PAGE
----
In other SAF news from this spring, the Walker Guest House Replica completed yet another chapter in its life.  After its successful exhibition on the grounds of the Ringling Museum, the WGHR was relocated to Palm Springs, CA, and went on display for more than a year where it delighted architectural aficionados from Los Angeles, Southern California and beyond.  In 2019, WGHR was a star attraction during Modernism Week, the granddaddy-of-them-all midcentury modern festival - and the inspiration for SAF’s own SarasotaMOD weekend. WGHR was recently sold for $50,000 to a new private owner through Heritage Auctions.  The proceeds will be shared between SAF and PS ModCom, the organization which stewarded the WGHR during its Palm Springs stay.  The monies SAF receives will help support a new program we are creating to interview both architects and homeowners connected with Sarasota School of Architecture movement structures.  SAF wants to capture these stories and create an archive that will be accessible by generations to come.

The Tours of Cocoon and Umbrella House have been suspended given the current state, federal and CDC guidelines until it is safe for people to gather in larger clusters. News on when these tours can be rescheduled will be updated on the SAF website.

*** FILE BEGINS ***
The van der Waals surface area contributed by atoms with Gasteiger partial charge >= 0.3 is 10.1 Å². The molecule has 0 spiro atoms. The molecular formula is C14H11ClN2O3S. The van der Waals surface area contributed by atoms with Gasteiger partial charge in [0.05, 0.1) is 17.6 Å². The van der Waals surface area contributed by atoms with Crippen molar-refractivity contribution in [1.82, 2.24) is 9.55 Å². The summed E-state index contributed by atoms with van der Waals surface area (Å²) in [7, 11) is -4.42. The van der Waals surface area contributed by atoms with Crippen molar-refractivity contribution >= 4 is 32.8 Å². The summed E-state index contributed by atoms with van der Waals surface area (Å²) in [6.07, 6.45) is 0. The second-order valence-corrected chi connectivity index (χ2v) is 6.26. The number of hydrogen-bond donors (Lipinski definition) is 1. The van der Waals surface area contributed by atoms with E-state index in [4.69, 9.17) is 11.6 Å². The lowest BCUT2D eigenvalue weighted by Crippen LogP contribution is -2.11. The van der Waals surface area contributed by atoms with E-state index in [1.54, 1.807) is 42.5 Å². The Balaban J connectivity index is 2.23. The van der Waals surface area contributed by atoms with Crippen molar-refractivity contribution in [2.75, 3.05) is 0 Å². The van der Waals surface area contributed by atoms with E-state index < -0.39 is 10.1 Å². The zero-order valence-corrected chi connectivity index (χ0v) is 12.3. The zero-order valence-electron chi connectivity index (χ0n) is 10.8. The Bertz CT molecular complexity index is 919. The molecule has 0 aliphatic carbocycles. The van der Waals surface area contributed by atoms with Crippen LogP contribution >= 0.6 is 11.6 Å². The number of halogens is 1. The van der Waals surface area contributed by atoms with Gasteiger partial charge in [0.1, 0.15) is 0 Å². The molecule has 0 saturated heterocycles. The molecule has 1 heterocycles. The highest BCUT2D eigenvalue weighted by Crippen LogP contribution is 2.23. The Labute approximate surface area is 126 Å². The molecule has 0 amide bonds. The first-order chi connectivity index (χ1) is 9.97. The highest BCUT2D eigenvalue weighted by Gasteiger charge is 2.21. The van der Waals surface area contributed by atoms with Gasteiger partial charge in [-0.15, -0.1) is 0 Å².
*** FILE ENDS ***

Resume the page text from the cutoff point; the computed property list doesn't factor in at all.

Click for more info on SAF.

[Staff Announcement]  All Star Children’s Foundation Welcomes New Clinical Team Members While Adapting to COVID-19 Challenges

All-Star Children’s Foundation has welcomed three new professionals with expertise in childhood trauma to its clinical team. Lisa Anaya, LMHC, has joined as the organization’s fourth full-time clinician. Child welfare and behavioral health manager Jolee Grobleski has joined to serve as clinical support coordinator and develop the targeted case management program. In addition, All Star has partnered with Dr. Sean Paul, an area-based psychiatrist whose expertise is in working with at-risk, vulnerable populations. All Star clinicians are trained in several evidenced-based treatment protocols, including PCIT, CPP, TF-CBT and ARC.

While the All Star team prepares its campus to serve as home to dozens of foster children and their caregivers, they’ve been treating hundreds of children and families via its outpatient services since last April. In the past year, its clinical team, headed up by Kimberly Treharne, LMHC, has served more than 400 foster children and their caregivers. Treharne explains that the organization adapted quickly to the challenges brought on by the COVID-19 crisis.

“We’ve had to restructure how we continue offering these vital services. This population is extremely susceptible to the stressors this pandemic brings. It’s All Star's goal to continuously work on family engagement to support the growth these families have realized even while temporary circumstances are working against them,” says Treharne. She adds that All Star clinicians are reaching out to children and their caregivers utilizing HIPAA-compliant videoconference and phone. “In this way, our clinicians remain a vital figure in the lives of the children we treat, creating a psychologically safe place for the child and family. By continuing to provide trauma-informed guidance, caregivers can continue to offer supportive care and work towards Care Plan goals,” she says.

What’s next?